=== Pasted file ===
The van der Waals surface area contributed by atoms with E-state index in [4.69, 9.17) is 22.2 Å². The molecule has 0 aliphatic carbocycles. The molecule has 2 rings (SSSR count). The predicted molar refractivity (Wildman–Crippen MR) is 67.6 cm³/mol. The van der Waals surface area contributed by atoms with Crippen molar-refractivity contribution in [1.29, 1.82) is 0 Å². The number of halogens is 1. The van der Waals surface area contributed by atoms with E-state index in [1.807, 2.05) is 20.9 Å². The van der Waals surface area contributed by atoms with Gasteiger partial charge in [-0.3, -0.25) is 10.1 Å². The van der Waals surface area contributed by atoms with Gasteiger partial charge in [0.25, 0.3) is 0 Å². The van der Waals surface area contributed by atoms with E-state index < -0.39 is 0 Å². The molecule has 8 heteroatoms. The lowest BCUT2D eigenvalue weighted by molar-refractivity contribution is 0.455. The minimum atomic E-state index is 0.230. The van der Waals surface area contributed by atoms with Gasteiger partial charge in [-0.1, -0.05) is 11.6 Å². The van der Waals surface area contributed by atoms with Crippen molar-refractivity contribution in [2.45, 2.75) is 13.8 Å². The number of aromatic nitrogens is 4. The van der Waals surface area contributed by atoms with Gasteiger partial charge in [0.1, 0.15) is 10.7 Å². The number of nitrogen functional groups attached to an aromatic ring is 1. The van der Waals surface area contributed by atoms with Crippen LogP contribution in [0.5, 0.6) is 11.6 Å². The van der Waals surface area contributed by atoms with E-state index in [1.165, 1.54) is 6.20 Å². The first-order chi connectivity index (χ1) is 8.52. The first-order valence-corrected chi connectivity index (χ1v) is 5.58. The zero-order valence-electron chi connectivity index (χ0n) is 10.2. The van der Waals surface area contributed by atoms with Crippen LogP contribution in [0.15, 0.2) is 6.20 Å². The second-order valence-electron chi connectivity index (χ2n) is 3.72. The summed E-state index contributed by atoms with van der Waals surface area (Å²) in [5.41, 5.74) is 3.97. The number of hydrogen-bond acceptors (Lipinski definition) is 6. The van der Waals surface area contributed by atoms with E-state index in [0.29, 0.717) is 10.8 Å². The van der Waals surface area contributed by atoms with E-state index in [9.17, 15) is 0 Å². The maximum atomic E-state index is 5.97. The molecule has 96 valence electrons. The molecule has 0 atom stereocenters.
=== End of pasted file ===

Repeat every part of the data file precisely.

The van der Waals surface area contributed by atoms with E-state index in [4.69, 9.17) is 22.2 Å². The molecule has 0 aliphatic carbocycles. The molecule has 2 rings (SSSR count). The predicted molar refractivity (Wildman–Crippen MR) is 67.6 cm³/mol. The van der Waals surface area contributed by atoms with Crippen molar-refractivity contribution in [1.29, 1.82) is 0 Å². The number of halogens is 1. The van der Waals surface area contributed by atoms with E-state index in [1.807, 2.05) is 20.9 Å². The van der Waals surface area contributed by atoms with Gasteiger partial charge in [-0.3, -0.25) is 10.1 Å². The van der Waals surface area contributed by atoms with Gasteiger partial charge in [0.25, 0.3) is 0 Å². The van der Waals surface area contributed by atoms with E-state index < -0.39 is 0 Å². The molecule has 8 heteroatoms. The lowest BCUT2D eigenvalue weighted by molar-refractivity contribution is 0.455. The minimum atomic E-state index is 0.230. The van der Waals surface area contributed by atoms with Gasteiger partial charge in [-0.1, -0.05) is 11.6 Å². The van der Waals surface area contributed by atoms with Crippen molar-refractivity contribution in [2.45, 2.75) is 13.8 Å². The number of aromatic nitrogens is 4. The van der Waals surface area contributed by atoms with Gasteiger partial charge in [0.1, 0.15) is 10.7 Å². The number of nitrogen functional groups attached to an aromatic ring is 1. The van der Waals surface area contributed by atoms with Crippen LogP contribution in [0.5, 0.6) is 11.6 Å². The van der Waals surface area contributed by atoms with E-state index in [1.165, 1.54) is 6.20 Å². The first-order chi connectivity index (χ1) is 8.52. The first-order valence-corrected chi connectivity index (χ1v) is 5.58. The zero-order valence-electron chi connectivity index (χ0n) is 10.2. The van der Waals surface area contributed by atoms with Crippen LogP contribution in [0.15, 0.2) is 6.20 Å². The second-order valence-electron chi connectivity index (χ2n) is 3.72. The summed E-state index contributed by atoms with van der Waals surface area (Å²) in [5.41, 5.74) is 3.97. The number of hydrogen-bond acceptors (Lipinski definition) is 6. The van der Waals surface area contributed by atoms with E-state index in [0.29, 0.717) is 10.8 Å². The van der Waals surface area contributed by atoms with E-state index in [9.17, 15) is 0 Å². The maximum atomic E-state index is 5.97. The molecule has 96 valence electrons. The molecule has 0 atom stereocenters.